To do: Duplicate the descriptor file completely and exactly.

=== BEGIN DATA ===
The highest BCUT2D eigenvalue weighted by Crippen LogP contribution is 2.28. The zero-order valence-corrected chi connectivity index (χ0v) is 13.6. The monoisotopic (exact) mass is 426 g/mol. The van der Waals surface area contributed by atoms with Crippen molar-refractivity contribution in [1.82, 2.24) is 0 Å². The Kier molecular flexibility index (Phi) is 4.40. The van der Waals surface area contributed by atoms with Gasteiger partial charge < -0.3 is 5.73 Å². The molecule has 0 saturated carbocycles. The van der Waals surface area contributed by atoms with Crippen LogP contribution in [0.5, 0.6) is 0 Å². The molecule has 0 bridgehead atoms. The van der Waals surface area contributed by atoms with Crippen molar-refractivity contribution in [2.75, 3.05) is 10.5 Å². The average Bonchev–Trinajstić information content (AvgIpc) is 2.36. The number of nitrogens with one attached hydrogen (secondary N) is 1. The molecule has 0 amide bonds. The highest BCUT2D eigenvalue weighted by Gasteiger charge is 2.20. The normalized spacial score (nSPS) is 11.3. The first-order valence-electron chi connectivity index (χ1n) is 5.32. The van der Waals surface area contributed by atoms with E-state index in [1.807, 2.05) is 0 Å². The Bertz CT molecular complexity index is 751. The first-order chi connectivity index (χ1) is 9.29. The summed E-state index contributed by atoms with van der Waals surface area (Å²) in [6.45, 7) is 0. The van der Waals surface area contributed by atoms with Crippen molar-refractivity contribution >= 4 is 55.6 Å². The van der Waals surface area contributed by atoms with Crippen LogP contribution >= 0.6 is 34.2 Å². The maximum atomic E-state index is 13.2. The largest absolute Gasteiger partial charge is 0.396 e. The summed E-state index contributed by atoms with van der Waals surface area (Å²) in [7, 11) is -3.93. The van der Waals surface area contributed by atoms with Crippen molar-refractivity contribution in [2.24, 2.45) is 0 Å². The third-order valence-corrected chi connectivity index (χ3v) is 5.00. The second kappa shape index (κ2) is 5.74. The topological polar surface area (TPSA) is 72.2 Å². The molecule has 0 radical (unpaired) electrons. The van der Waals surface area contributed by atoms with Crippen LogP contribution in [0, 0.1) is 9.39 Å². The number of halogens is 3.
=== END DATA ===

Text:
The highest BCUT2D eigenvalue weighted by Crippen LogP contribution is 2.28. The zero-order valence-corrected chi connectivity index (χ0v) is 13.6. The monoisotopic (exact) mass is 426 g/mol. The van der Waals surface area contributed by atoms with Crippen molar-refractivity contribution in [1.82, 2.24) is 0 Å². The Kier molecular flexibility index (Phi) is 4.40. The van der Waals surface area contributed by atoms with Gasteiger partial charge < -0.3 is 5.73 Å². The molecule has 0 saturated carbocycles. The van der Waals surface area contributed by atoms with Crippen LogP contribution in [0.5, 0.6) is 0 Å². The molecule has 0 bridgehead atoms. The van der Waals surface area contributed by atoms with Crippen molar-refractivity contribution in [2.75, 3.05) is 10.5 Å². The average Bonchev–Trinajstić information content (AvgIpc) is 2.36. The number of nitrogens with one attached hydrogen (secondary N) is 1. The molecule has 0 amide bonds. The highest BCUT2D eigenvalue weighted by Gasteiger charge is 2.20. The normalized spacial score (nSPS) is 11.3. The first-order valence-electron chi connectivity index (χ1n) is 5.32. The van der Waals surface area contributed by atoms with E-state index in [1.807, 2.05) is 0 Å². The Bertz CT molecular complexity index is 751. The first-order chi connectivity index (χ1) is 9.29. The summed E-state index contributed by atoms with van der Waals surface area (Å²) in [6.45, 7) is 0. The van der Waals surface area contributed by atoms with Crippen molar-refractivity contribution >= 4 is 55.6 Å². The van der Waals surface area contributed by atoms with Crippen LogP contribution >= 0.6 is 34.2 Å². The maximum atomic E-state index is 13.2. The largest absolute Gasteiger partial charge is 0.396 e. The summed E-state index contributed by atoms with van der Waals surface area (Å²) in [7, 11) is -3.93. The van der Waals surface area contributed by atoms with Crippen molar-refractivity contribution in [2.24, 2.45) is 0 Å². The third-order valence-corrected chi connectivity index (χ3v) is 5.00. The second kappa shape index (κ2) is 5.74. The topological polar surface area (TPSA) is 72.2 Å². The molecule has 0 radical (unpaired) electrons. The van der Waals surface area contributed by atoms with Crippen LogP contribution in [0, 0.1) is 9.39 Å². The number of halogens is 3.